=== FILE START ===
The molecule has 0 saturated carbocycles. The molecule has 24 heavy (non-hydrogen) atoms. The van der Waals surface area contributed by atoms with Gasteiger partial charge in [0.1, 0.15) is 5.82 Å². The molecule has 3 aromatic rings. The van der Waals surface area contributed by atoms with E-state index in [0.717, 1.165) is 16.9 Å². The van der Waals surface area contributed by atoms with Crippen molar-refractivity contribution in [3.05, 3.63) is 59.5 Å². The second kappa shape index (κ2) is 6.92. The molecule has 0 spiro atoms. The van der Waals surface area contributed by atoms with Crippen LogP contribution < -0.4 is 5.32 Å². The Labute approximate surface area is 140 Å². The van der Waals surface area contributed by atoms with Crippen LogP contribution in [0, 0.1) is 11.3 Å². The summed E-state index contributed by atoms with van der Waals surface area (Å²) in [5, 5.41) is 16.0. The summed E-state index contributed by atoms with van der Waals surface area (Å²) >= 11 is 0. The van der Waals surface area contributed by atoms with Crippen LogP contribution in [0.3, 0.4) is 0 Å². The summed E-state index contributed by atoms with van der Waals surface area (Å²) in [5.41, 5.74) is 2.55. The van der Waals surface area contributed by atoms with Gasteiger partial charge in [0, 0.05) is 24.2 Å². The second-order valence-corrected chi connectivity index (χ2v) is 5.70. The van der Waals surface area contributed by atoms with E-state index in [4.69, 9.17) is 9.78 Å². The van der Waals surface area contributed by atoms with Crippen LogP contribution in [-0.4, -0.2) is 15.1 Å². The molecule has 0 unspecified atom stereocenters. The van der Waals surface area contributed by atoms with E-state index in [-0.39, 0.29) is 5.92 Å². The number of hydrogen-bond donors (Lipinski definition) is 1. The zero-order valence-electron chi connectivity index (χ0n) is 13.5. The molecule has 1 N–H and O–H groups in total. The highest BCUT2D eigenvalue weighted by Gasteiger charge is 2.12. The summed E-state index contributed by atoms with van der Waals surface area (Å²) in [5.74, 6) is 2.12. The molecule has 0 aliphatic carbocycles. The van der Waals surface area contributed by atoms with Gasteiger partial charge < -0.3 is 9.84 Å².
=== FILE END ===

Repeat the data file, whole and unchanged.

The molecule has 0 saturated carbocycles. The molecule has 24 heavy (non-hydrogen) atoms. The van der Waals surface area contributed by atoms with Gasteiger partial charge in [0.1, 0.15) is 5.82 Å². The molecule has 3 aromatic rings. The van der Waals surface area contributed by atoms with E-state index in [0.717, 1.165) is 16.9 Å². The van der Waals surface area contributed by atoms with Crippen molar-refractivity contribution in [3.05, 3.63) is 59.5 Å². The second kappa shape index (κ2) is 6.92. The molecule has 0 spiro atoms. The van der Waals surface area contributed by atoms with Crippen LogP contribution < -0.4 is 5.32 Å². The Labute approximate surface area is 140 Å². The van der Waals surface area contributed by atoms with Crippen LogP contribution in [0, 0.1) is 11.3 Å². The summed E-state index contributed by atoms with van der Waals surface area (Å²) in [5, 5.41) is 16.0. The summed E-state index contributed by atoms with van der Waals surface area (Å²) >= 11 is 0. The van der Waals surface area contributed by atoms with Crippen LogP contribution in [0.3, 0.4) is 0 Å². The summed E-state index contributed by atoms with van der Waals surface area (Å²) in [5.41, 5.74) is 2.55. The van der Waals surface area contributed by atoms with Gasteiger partial charge in [0, 0.05) is 24.2 Å². The second-order valence-corrected chi connectivity index (χ2v) is 5.70. The van der Waals surface area contributed by atoms with E-state index in [4.69, 9.17) is 9.78 Å². The van der Waals surface area contributed by atoms with Crippen LogP contribution in [-0.4, -0.2) is 15.1 Å². The molecule has 0 unspecified atom stereocenters. The van der Waals surface area contributed by atoms with E-state index in [-0.39, 0.29) is 5.92 Å². The number of hydrogen-bond donors (Lipinski definition) is 1. The zero-order valence-electron chi connectivity index (χ0n) is 13.5. The molecule has 1 N–H and O–H groups in total. The highest BCUT2D eigenvalue weighted by Gasteiger charge is 2.12. The summed E-state index contributed by atoms with van der Waals surface area (Å²) in [5.74, 6) is 2.12. The molecule has 0 aliphatic carbocycles. The van der Waals surface area contributed by atoms with Gasteiger partial charge < -0.3 is 9.84 Å².